Sunday, 24 May 2009


The last time I was here, it was late and the air was spent of its evening energy. The people's faces were sunken and drained. Now, the air has the static charge and heaviness of a coming storm, but everyone is too much of a hurry to be allowed a moments languor.

The station leads out to an cement island of občerstenvenís. All around people are sitting on the low walls, smoking and drinking. Their ages and states of inebriation vary. They are about the only humanity among the circling access roads. Everyone else clears out as soon as they arrive. It doesn't feel that I'm close to the city centre. All cities have places like this, at once near but forgotten. There's the former East Perth or Alexandria in Sydney.

Up from here there is a knoll where people take their dogs. A gutted fridge lies on its side. A few people glance at me as I wander back and forth. All my notes are mental ones at the moment.

From here, I can see the top of cathedral. The buildings are a mix of communist era tiled offices and turn of the century apartments. Unfortunately, there's no way of having a closer look without crossing a road. I return to the platform to meet G. We're seeing a film tonight at a cinema called Bio Oko - so the station was selected for that reason.

While I'm waiting I run into a colleague from the university. In his inimitable style he rattles off some details about a training session we're attending together and then says good-bye before I can respond. I wonder if I can survive a weekend with this guy.

G. arrives a little late and she's had a bad day at work. She fills me in as we cross the cement island to the tram stop. I glance back to make sure I haven't missed anything but in this moment I've gone back to being an ordinary commuter.

Wednesday, 13 May 2009


There are some worn and peeling benches just outside. The perfect place to have my lunch. And having lunch is a good cover to do some people watching. On the bench just over from me is an old guy with pants secured far above his waste and a bright red trolley. Two metal-heads stand at my right with jackets draped imperially over one shoulder. It's a fairly humble duchy they lord over. Crooked cement slabs, a bistro, the old man and a mother trying to coax an ice-cream into her child's mouth but succeeding only in smearing on the child's face.

I wonder where the word bistro comes from. It looks Italian, but it could be a French word that has been rendered 'phonetic'. There's a hairdresser's beside this bistro, which makes it less appealing. Food and coiffure don't mix.

I get half way through the cous-cous I brought then put it away and go and do my thing. Perhaps, it's the recent illness but I don't feel inspired and Invalidovna is not a place to lack inspiration. I weave through the panelaks. They remind me of Mladá Boleslav, especially why I was happy to leave. A boy dodges the explosions which arise from his mind and exit through his mouth. And then it's quiet.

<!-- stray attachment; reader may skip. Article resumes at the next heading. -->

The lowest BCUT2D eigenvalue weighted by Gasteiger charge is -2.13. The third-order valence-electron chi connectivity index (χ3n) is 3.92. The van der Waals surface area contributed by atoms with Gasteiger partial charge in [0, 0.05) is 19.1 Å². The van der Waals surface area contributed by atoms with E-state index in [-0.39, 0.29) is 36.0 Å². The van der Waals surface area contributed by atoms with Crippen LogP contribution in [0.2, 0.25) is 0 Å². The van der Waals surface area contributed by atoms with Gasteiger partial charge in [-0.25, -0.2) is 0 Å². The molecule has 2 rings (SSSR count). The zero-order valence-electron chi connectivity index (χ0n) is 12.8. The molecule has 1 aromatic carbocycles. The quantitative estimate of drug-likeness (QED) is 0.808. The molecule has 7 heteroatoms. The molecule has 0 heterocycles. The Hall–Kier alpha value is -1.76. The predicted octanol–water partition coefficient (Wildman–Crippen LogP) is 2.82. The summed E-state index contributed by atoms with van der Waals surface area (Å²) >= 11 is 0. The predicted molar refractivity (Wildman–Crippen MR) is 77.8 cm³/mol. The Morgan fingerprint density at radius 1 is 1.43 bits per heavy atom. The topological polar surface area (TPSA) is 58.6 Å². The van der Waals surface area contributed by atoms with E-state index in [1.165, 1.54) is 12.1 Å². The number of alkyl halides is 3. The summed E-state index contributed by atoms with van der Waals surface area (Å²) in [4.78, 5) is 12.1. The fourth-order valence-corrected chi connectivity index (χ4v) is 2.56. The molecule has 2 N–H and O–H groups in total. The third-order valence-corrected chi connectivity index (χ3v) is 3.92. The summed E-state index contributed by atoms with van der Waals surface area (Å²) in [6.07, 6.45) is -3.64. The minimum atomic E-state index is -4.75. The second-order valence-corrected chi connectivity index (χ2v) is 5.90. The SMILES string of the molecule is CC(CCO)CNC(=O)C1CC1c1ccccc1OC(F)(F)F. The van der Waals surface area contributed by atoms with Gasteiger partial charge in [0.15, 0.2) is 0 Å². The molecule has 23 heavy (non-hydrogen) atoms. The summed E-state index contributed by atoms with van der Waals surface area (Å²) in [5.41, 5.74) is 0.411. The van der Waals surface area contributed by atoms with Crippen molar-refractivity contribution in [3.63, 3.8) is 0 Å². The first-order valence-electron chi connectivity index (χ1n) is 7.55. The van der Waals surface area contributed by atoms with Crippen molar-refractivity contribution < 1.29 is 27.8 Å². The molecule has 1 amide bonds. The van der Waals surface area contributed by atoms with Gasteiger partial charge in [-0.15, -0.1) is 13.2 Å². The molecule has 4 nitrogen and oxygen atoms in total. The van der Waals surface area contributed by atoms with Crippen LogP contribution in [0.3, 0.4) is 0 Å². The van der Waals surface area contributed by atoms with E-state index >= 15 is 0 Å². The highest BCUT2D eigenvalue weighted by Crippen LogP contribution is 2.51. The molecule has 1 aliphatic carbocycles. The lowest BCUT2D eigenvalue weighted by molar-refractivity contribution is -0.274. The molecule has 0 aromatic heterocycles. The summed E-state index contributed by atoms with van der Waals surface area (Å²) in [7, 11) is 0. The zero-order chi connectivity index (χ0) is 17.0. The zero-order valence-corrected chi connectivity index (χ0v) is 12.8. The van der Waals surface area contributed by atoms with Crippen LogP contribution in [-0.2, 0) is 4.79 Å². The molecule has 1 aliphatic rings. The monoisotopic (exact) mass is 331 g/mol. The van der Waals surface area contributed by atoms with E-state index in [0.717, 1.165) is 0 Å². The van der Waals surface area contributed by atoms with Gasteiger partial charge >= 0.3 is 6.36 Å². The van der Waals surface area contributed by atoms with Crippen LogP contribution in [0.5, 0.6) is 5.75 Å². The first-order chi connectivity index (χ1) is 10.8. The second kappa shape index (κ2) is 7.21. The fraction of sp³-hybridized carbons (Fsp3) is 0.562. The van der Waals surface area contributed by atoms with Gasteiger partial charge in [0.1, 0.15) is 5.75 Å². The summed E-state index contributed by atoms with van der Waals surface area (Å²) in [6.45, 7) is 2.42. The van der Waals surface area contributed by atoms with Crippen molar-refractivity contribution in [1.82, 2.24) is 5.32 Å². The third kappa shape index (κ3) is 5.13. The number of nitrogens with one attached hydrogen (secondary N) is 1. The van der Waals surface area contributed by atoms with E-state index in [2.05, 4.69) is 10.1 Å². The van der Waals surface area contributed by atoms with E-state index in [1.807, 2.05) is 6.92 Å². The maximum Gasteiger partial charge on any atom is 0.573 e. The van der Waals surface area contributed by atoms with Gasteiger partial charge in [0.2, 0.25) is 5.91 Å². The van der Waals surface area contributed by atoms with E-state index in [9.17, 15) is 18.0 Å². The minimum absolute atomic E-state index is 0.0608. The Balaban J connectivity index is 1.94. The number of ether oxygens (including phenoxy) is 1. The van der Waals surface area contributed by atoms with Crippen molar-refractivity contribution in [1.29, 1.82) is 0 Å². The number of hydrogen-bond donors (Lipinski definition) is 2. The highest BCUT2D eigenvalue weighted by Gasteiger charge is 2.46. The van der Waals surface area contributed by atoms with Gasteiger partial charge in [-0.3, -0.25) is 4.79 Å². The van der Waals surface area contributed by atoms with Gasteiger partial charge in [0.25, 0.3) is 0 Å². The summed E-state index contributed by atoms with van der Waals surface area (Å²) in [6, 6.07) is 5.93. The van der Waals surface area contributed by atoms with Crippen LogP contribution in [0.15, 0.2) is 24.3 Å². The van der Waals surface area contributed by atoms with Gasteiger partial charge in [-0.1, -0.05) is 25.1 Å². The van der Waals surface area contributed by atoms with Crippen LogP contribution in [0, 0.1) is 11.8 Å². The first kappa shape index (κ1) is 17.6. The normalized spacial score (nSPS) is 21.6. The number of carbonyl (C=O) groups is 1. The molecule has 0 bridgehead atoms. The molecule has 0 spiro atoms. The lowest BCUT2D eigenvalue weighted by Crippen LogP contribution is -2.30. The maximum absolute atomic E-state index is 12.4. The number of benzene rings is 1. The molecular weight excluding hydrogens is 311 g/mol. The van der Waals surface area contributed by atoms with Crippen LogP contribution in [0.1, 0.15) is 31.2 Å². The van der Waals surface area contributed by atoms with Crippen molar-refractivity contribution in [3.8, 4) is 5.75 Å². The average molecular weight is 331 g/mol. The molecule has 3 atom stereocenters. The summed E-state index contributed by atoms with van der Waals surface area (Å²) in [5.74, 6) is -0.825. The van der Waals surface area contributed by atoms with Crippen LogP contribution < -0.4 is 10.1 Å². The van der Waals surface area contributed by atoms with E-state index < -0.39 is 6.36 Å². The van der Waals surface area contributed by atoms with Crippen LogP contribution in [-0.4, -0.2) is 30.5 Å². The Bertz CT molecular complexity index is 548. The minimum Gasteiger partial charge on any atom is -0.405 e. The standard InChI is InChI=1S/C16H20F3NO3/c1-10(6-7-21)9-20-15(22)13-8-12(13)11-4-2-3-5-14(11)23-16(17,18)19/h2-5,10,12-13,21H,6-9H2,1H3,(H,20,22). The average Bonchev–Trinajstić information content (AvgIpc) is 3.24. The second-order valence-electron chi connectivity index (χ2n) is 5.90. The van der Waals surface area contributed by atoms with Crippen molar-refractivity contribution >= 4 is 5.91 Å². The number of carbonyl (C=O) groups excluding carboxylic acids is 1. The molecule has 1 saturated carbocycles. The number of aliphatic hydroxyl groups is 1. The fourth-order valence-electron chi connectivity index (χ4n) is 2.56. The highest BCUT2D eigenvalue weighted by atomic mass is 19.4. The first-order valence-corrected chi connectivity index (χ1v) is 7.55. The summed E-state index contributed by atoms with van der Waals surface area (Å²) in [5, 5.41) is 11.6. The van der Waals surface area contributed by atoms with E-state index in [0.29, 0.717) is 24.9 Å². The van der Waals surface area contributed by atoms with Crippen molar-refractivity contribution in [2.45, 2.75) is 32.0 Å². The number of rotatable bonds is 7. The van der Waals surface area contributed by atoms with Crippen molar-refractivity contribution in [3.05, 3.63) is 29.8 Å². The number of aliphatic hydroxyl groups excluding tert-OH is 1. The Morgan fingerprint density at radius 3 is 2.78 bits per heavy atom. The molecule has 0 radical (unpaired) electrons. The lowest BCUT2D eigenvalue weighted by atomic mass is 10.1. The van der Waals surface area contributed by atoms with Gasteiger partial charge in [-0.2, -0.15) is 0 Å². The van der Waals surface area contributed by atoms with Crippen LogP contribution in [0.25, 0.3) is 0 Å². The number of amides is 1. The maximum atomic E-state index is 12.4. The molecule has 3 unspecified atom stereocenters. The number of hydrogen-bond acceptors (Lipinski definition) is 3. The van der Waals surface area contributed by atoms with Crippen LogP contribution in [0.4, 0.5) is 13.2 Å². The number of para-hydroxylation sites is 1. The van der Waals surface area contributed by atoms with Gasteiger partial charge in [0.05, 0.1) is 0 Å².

All that intrigues me here is the seemingly empty panelak in the centre of the block. Someone was living in the very bottom corner. There's a bed, a portable electric hotplate, magazines, centre-folds on the walls, table and chairs. This abandoned life is on show like any shop display in the wall length windows. I try the main door but it's locked. I don't think I have the courage to go further even if it had been open.

Wednesday, 6 May 2009


Sorry about recent slackness. I've had deadlines, general fatigue and now the flu.


The station is familiar but not commonplace. The walls, the stall , the bookshop are just fleeting images as I rush to take get to the airport bus. It was the first airport I saw when I arrived, the one I see when I see people off and so it will be the last one I see if I ever leave the city for good. Today, though, Dejvická is tulips.

They are searing a scarlet and yellow ring in the centre of the traffic island. Beside me, they are imperial purple licks of paint without a royal portrait. It is the simplicity of form which attracts me to these flowers. I am not ordinarily a flower person. I don't know species, not particular breeds. The tulip has a special place. The simple cup perched on a the single slender stem is nature's most perfect moment. Though, I know, tulips have been selectively bred to look this way.

It's quiet, but not the suburban quiet of Nové Butovice. It's the quiet of city abandoned by the warm spring weather or people stifled by the heat. A girl is meditating in the park. Some guys are sharing a beer at the benches. I wander to the end. There are a row of alders and the leaves of one them are covered in crimson nodules. I wonder if this a disease or mutation. If it is, it's funny that nature would be so complementary, the crimson of the nodules is the perfect opposite of the leaves deep green. [I later find out they are in fact the larvae of some insect.]

The station is also has good examples of Czech styrofoam art. There is a perfectly sculpted TV with a tractor set inside. The piece is in almost perfect condition though it has been here for years. It must be the only TV to go unnoticed in the world. Some of the other pieces are damaged since I was here last.

I return to the platform where a new line of tourists has formed to replace the old. I'm the only person waiting on the other side. G. is expected soon. Then we're off to meet another friend and go for a walk in Divoká Šarka.